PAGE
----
Neal: It tends to be more the Northeast and Florida and thats part of the story if you go back to the very beginning there were those
components that makes a success -  the radio airplay and the retail success and the live performing but we didn't put it together across
the entire United States and Europe and thats the difference with bands like America (A Horse With No Name) to pick one artist and
Aztec Two  Step  - America was top ten and you don't get into top ten ten without being in every city and every market being in sync
and saying our listeners have all agreed to help move this record into that sphere so we tend to be a little more regionalized.

TNYO: Can you pick just one song - just one song as I ask all the musicians that I interview to do this for us.

Neal: alright well I'm going to answer the question if its OK with you  - I'm going to answer a little differently and tell you the last
concert I saw, Last week I was at Jazz at Lincoln Center at what they now call the Appell Room I was there listening to Michael
Feinstein with singers that he works with playing the music of Cole Porter and it was a blast. So I guess it would be
Cole Porter  - Night and Day
( )      
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Interview With
Aztec Two-Step
What: Aztec Two-Step
When: Saturday, June 14, 2014 at 7:30 pm, doors open at 6:30 for pre-show meet & greet        
Where: SubCulture, 45 Bleecker Street New York, New York 10012
Tickets: $30.00 advance/$35.00 day of show, or  (212) 533-5470

New York, NY - Renowned folk-rock duo
Aztec Two-Step will perform on Saturday, June 14th, 7:30 pm at SubCulture, 45 Bleecker
Street New York, New York 10012, Tickets: $30 advance/ $35 at the door, or (212) 533-5470.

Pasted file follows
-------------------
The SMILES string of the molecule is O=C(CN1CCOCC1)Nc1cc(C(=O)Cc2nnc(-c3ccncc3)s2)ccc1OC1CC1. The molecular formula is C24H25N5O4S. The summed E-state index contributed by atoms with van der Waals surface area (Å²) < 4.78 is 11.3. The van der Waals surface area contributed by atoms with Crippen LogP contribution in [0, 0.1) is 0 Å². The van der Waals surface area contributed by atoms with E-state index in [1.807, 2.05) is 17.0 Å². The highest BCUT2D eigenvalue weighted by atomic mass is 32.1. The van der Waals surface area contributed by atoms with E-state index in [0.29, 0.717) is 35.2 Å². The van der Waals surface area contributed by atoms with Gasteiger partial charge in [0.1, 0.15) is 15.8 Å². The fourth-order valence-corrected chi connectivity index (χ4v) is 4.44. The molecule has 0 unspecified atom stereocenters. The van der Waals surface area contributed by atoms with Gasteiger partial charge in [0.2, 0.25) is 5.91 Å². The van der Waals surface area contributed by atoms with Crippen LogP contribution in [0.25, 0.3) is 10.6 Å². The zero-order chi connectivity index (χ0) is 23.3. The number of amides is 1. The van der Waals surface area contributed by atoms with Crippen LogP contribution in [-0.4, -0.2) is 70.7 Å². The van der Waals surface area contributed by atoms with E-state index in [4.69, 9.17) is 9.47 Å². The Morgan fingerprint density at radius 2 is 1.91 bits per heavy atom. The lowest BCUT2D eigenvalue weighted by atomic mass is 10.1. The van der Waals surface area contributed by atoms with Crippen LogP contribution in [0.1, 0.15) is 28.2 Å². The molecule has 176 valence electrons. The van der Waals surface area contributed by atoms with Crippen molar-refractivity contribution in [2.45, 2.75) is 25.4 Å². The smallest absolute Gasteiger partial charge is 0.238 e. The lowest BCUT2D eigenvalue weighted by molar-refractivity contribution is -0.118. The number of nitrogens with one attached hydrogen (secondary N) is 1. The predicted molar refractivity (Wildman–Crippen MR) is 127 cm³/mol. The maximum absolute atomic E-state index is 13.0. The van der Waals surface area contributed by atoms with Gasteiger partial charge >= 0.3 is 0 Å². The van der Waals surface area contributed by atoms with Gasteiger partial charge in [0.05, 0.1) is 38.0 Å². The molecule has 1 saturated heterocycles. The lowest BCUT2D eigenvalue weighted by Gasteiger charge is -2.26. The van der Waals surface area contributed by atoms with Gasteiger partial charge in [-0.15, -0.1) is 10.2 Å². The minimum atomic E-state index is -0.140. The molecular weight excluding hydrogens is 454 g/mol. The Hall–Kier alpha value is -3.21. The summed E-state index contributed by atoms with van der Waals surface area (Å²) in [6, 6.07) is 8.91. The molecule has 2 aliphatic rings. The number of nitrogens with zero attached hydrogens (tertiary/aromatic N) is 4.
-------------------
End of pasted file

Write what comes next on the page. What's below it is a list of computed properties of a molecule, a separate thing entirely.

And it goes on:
Bursting on the scene in 1972 with their self-titled debut on
Elektra Records, Aztec Two-Step’s first album and three subsequent
albums for RCA Records were staples of progressive FM and college radio, and helped usher the music of the 1960s into the '70s and
beyond.  Since then, Rex Fowler and Neal Shulman have spent a lifetime making music together as the folk-rock duo that takes its
name from a poem by beat poet Lawrence Ferlinghetti.

Richard Cuccaro, publisher of the esteemed NYC music magazine
Acoustic Live! states, “Aztec Two-Step is possibly the best
acoustic duo in the world today” while Variety stated, ''… the right sound at the right time … beautiful acoustic guitar playing and
questioning lyrics … songs performed with forceful vocals and near perfect instrumental harmonies.''

Recording and touring non-stop since the early ‘70s, Rex and Neal have accumulated forty-plus years of awards, accolades and TV
and radio appearances that include the David Letterman Show, World Café Live, and the King Biscuit Flour Hour, and have graced
countless stages including those of Carnegie Hall and Lincoln Center. In 1987, the duo's “Living In America” received the New York